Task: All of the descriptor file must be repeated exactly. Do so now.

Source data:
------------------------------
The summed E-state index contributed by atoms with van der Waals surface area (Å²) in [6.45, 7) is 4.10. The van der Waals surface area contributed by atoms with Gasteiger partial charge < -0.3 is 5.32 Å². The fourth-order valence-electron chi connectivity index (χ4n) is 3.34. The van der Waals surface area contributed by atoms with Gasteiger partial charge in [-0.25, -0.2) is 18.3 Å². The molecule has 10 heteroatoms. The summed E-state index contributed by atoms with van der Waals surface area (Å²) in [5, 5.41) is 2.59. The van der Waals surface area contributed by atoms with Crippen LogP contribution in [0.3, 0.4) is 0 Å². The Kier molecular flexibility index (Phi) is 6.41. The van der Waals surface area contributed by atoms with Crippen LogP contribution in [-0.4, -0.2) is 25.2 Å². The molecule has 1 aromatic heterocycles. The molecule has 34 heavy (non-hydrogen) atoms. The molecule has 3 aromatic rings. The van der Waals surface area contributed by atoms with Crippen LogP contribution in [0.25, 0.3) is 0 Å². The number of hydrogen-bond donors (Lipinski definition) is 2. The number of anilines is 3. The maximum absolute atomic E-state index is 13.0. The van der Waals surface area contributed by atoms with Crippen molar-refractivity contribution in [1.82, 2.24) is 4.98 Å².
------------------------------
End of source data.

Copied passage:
The summed E-state index contributed by atoms with van der Waals surface area (Å²) in [6.45, 7) is 4.10. The van der Waals surface area contributed by atoms with Gasteiger partial charge < -0.3 is 5.32 Å². The fourth-order valence-electron chi connectivity index (χ4n) is 3.34. The van der Waals surface area contributed by atoms with Gasteiger partial charge in [-0.25, -0.2) is 18.3 Å². The molecule has 10 heteroatoms. The summed E-state index contributed by atoms with van der Waals surface area (Å²) in [5, 5.41) is 2.59. The van der Waals surface area contributed by atoms with Crippen LogP contribution in [0.3, 0.4) is 0 Å². The Kier molecular flexibility index (Phi) is 6.41. The van der Waals surface area contributed by atoms with Crippen LogP contribution in [-0.4, -0.2) is 25.2 Å². The molecule has 1 aromatic heterocycles. The molecule has 34 heavy (non-hydrogen) atoms. The molecule has 3 aromatic rings. The van der Waals surface area contributed by atoms with Crippen LogP contribution in [0.25, 0.3) is 0 Å². The number of hydrogen-bond donors (Lipinski definition) is 2. The number of anilines is 3. The maximum absolute atomic E-state index is 13.0. The van der Waals surface area contributed by atoms with Crippen molar-refractivity contribution in [1.82, 2.24) is 4.98 Å².